John Patrick Mullen Sr., 93, of King of Prussia, a World War II veteran and a St. Joseph’s University professor for 51 years, died Tuesday, Feb. 25, of complications from a heart ailment at Einstein Medical Center Montgomery in East Norriton.
Born on St. Patrick’s Day to John J. and Alice McDermott Mullen in Grays Ferry, Mr. Mullen graduated in 1944 at the top of his class at South Catholic High School, now Neumann Goretti High School. Initially, he aspired to a career in law.
He enlisted in the Army and began serving in September 1944 as a combat infantryman deployed to the Asiatic Pacific Theater, according to his military discharge paper.
He fought on Okinawa and was awarded two service ribbons and two good-conduct medals before being honorably discharged in October 1946. He was honored with a Bronze Star, his family said.
“He told me the war changed him,” said daughter Marianne Harris.
By the time Mr. Mullen enrolled in St. Joseph’s College, now a university, he had changed his mind about pursuing law. In 1950, he graduated with a bachelor’s degree in English. He earned a master’s degree in 1953, also in English, from the University of Pennsylvania.
The semester after graduating, he began teaching English literature at St. Joseph’s and retired in 2001 as a full professor. He served for several years as head of the English Department. He enjoyed the work so much, “I forgot to leave,” he told The Inquirer in 2001.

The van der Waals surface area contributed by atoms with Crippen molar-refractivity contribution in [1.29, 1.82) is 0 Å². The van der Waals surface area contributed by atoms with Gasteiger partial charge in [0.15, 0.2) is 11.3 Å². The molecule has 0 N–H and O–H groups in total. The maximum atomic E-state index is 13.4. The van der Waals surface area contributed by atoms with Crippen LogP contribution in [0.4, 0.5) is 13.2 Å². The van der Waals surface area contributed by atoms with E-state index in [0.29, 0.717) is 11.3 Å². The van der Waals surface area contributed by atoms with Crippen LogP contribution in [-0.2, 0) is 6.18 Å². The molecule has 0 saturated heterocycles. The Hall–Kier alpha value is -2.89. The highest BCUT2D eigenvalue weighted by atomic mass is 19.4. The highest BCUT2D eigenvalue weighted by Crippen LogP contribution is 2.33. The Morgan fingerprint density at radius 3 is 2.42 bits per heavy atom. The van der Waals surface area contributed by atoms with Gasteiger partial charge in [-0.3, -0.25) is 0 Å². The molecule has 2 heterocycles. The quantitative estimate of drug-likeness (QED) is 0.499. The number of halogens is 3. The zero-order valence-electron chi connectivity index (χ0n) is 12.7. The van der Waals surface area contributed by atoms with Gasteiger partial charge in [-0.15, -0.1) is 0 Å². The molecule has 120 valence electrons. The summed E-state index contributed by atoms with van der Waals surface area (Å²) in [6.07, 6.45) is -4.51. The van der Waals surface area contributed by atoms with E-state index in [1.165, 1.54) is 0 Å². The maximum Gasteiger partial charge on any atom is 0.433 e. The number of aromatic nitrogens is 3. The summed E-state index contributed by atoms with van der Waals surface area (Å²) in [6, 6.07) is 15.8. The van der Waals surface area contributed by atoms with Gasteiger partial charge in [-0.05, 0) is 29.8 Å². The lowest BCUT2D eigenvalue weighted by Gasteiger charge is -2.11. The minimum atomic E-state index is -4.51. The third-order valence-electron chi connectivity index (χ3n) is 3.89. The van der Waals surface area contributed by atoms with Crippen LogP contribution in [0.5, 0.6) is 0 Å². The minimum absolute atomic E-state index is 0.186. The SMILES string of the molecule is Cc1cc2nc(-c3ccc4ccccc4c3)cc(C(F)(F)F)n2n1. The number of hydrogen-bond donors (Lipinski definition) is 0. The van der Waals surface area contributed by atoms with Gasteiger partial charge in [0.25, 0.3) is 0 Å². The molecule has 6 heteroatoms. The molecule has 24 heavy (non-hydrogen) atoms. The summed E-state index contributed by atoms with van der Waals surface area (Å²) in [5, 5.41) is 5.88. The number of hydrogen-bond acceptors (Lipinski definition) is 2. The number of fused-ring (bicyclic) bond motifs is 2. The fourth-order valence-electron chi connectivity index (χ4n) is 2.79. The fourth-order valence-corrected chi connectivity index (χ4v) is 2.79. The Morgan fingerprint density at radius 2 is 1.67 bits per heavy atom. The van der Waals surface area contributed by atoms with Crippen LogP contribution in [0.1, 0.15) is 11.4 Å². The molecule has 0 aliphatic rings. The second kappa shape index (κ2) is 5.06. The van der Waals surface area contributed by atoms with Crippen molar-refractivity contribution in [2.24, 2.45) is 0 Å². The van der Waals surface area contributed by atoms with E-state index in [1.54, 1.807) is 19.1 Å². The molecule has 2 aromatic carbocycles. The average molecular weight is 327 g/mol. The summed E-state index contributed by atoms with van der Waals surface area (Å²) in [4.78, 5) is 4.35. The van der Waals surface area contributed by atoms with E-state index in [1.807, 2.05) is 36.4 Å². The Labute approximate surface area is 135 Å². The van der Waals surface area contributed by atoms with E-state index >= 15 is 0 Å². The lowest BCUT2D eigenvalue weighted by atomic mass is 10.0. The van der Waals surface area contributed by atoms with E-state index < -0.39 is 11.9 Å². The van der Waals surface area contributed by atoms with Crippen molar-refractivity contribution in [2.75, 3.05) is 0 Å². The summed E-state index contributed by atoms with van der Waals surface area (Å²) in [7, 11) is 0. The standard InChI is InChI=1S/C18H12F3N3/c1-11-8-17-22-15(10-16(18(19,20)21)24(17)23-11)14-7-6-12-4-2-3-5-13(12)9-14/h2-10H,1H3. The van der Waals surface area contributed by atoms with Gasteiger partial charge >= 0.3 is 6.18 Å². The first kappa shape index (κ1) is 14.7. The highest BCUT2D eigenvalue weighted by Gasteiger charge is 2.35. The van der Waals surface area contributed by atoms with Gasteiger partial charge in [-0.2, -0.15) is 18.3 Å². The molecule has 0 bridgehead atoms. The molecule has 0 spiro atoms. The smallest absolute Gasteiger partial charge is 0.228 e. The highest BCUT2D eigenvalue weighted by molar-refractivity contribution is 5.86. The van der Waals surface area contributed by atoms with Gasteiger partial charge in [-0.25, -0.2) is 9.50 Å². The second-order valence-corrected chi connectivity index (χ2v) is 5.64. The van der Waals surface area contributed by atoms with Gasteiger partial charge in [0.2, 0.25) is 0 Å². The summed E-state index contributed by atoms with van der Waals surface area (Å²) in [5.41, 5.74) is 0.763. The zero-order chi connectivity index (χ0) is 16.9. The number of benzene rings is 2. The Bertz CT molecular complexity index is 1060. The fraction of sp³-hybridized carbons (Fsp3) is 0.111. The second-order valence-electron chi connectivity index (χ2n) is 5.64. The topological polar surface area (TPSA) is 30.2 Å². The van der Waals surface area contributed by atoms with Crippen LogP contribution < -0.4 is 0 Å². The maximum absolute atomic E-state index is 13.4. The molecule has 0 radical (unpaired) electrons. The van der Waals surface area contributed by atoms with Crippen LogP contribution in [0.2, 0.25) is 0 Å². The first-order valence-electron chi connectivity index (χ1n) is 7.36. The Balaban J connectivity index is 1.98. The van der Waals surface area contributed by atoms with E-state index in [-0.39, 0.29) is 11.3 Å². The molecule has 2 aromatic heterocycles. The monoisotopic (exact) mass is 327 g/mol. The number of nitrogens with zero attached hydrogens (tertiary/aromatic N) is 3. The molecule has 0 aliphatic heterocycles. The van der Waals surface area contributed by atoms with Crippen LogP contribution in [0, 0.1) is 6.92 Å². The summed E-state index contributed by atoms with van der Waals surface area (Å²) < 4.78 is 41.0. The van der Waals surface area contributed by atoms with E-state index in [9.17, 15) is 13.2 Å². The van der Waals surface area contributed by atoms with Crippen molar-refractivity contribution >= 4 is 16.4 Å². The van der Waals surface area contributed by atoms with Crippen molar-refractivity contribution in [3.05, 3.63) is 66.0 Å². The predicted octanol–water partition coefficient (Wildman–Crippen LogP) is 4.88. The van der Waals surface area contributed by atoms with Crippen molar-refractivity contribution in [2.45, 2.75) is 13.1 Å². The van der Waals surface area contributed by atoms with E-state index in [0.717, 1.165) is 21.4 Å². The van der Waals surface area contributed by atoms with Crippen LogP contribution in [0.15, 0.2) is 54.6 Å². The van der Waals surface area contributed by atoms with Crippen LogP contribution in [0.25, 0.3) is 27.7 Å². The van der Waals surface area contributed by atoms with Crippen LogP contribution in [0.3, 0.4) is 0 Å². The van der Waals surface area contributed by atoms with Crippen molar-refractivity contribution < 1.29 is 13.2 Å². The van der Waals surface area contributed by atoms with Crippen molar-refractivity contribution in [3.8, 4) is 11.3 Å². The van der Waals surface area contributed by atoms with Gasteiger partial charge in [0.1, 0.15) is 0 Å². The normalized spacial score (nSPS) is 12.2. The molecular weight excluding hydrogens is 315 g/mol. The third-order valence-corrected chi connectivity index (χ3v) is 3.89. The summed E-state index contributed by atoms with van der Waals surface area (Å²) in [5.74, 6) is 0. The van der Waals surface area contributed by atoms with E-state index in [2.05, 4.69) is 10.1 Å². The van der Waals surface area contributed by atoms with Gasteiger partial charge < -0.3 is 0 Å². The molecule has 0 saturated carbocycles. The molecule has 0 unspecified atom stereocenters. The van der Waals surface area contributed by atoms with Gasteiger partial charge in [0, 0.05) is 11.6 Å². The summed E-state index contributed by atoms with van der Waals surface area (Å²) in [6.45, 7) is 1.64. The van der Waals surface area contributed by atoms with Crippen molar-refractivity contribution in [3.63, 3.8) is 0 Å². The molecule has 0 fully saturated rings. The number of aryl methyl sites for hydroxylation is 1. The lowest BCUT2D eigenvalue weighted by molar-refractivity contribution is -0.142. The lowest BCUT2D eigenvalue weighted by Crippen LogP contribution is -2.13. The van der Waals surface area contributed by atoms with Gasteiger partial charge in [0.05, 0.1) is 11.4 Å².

He was an active member of Phi Beta Kappa and received the 1967 Lindback Award for excellence in teaching. He received an alumni award in 2004 for steadfast loyalty and dedication to the university.
Mr. Mullen taught thousands of day, night, and summer-school students, using literature to deliver lessons about grit, mettle, determination, and perseverance to generations of Philadelphians in a colorful, bombastic style. Some described him as unforgettable.
“John Mullen’s 18th-century literature course was one class I never cut,” the author Joe Queenan wrote in his 2009 memoir, Closing Time.
“A stocky, caustic, debonair war vet and St. Joseph alumnus who had grown up in a mysterious district of South Philadelphia, where Irish-Catholic Republicans not only lived but apparently flourished, Mullen was an expert in Augustan literature. ... He knew everything there was to know about Jonathan Swift, Alexander Pope, John Dryden, Samuel Johnson, and all the other acid-tongued misanthropes that thrived in the early 1700s. None of them tolerated fools gladly, and he didn’t have much time for fools himself,” Queenan wrote.
“From that moment on, I wanted to be exactly like John P. Mullen: Suave. Debonair. Aloof. Condescending.”
He married Marian Huhman, the love of his life, in 1949. They had a son and six daughters. His wife died in 1991.
His daughter Alice E. Mullen, 34, a gifted opera singer, died in 1999 while taking a nap at her King of Prussia home. “She felt music was a thing of beauty that would live forever,” Mr. Mullen was quoted as saying in her Inquirer obituary.
Mr. Mullen was a founding member of Mother of Divine Providence Church in King of Prussia. He also served on the parish council.
Besides his daughter Marianne, he is survived by a son, John P. Jr.; daughters Patricia d’Amico, Kathleen, Michele, and Jeanne Prim; six grandchildren; four great-grandchildren; and three brothers. One of his granddaughters, Shauna Johnson, is an English teacher.
A viewing from 9 to 10:45 a.m. Wednesday, March 4, will be followed by a 10:45 a.m. eulogy and 11 a.m. services at Mother of Divine Providence Church, 333 Allendale Rd., King of Prussia, Pa. 19406. Interment will be at Calvary Cemetery in West Conshohocken.